One of the trends in web design generally over the past couple years has been to make websites responsive. That is, to design them in such a way that they automatically reformat themselves for desktops, tablets, or mobile devices. I expect you’ve seen this before when you check out some website on a desktop machine and then look at it later on your cell phone. If you want to check it out right now, we do it here at FreakSugar! Compare how you’re reading this now against a different type of device!
Typically, websites designed for mobile devices tend to be set up more vertically with lots of top-to-bottom scrolling (easy to do with just a flick of your finger) where you can only see one or two main points at a time, but on desktops, you’ll tend to see a more “traditional” web layout with a more horizontal layout and a greater ability to glance over an entire page quickly. Trying to force a desktop layout onto a phone typically results in super small fonts and/or both horizontal and vertical scrolling. It tends not to be a very easy or efficient way to read a web page. Conversely, a mobile-optimized design seen on a desktop often results in overly wide columns that can become difficult to read, not to mention visually just unappealing.
So what designers do is distinguish between the layout and the content. It’s a notion that actually pre-dates smart phones, and was originally a consideration for giving site developers the ability to change design elements quickly without having to rework every page on a site manually. The difference now is that there’s an additional check to see what device you’re using, and it utilizes a different layout structure accordingly, primarily through the use of Cascading Style Sheets (CSS).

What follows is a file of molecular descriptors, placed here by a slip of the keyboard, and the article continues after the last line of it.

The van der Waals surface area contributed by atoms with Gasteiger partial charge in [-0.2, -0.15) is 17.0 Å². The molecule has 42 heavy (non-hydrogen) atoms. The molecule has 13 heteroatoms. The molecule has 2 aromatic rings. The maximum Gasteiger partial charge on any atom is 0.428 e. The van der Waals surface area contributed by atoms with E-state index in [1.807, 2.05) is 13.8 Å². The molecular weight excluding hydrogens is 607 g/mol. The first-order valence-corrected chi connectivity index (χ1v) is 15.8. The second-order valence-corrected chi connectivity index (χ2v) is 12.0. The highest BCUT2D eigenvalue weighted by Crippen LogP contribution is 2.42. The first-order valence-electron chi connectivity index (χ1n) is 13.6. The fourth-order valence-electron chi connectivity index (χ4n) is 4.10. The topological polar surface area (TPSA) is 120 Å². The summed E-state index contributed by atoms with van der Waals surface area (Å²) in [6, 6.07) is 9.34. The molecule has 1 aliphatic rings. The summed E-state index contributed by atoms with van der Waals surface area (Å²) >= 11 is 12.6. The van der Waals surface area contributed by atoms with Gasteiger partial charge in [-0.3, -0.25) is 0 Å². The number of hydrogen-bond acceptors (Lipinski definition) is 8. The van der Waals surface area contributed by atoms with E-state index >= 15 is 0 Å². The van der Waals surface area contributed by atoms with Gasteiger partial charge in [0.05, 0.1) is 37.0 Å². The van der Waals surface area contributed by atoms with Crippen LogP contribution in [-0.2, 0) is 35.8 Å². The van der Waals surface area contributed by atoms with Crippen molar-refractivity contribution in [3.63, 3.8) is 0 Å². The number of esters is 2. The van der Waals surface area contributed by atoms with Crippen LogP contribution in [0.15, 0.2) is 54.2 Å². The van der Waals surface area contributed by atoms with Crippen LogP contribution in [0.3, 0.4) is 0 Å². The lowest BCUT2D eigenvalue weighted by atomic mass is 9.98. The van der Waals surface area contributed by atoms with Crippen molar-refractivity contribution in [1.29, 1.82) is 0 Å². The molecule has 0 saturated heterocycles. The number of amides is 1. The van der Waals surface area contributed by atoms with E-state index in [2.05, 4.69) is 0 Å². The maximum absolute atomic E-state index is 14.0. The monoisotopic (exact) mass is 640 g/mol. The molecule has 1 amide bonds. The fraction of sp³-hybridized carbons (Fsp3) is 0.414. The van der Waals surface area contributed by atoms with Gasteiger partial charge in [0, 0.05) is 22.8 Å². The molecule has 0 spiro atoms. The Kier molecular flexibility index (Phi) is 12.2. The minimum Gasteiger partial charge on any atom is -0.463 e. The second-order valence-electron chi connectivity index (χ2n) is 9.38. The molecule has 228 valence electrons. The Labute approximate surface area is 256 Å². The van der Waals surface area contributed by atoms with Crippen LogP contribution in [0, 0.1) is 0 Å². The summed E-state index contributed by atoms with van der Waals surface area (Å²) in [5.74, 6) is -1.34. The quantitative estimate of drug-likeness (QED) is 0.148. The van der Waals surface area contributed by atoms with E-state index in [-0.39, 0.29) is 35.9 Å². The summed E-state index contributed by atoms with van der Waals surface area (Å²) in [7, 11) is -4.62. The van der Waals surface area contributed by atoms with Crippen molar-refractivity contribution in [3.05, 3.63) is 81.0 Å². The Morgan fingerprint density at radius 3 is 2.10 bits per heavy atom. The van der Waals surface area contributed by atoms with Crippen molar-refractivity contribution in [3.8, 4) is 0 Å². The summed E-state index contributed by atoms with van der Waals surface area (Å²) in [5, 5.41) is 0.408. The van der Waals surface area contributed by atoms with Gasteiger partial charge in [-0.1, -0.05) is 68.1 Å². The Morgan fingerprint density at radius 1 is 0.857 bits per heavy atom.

As I said, responsive sites tend to stack content vertically on mobile devices and horizontally on desktops. But I have yet to really see that done in webcomics. While for some comics, that certainly wouldn’t be practical, but I’m thinking in particular about gag strips. They’re generally presented in a horizontal format, much like newspaper strips; three or four panels in a row. But taking it to a mobile device… you wind up having to either scroll left to right, or flip your phone sideways in order to read the whole thing. What if, instead, those three or four panels came up stacked on top of one another when you read it on your phone? Horizontal on your desktop, but vertical on your cell. Both experiences would be more suited to the device.
Now, that would require each panel to be uploaded independently as opposed to the single image file format virtually everybody uses today, but it would allow greater flexibility in formatting and make for a better reading experience in a wider range of scenarios. This would also require a fair amount of modifications to existing site designs and templates—something that webcomic artists are not always good at.
That being said, I still find it surprising that I haven’t seen any webcomics attempt a responsive approach to their site yet. That’s not to say nobody has, but I know I certainly haven’t seen anything like that, nor have I heard of anyone attempting it. As more and more people split their time between multiple devices, though, this will likely become an increasingly necessary issue to address.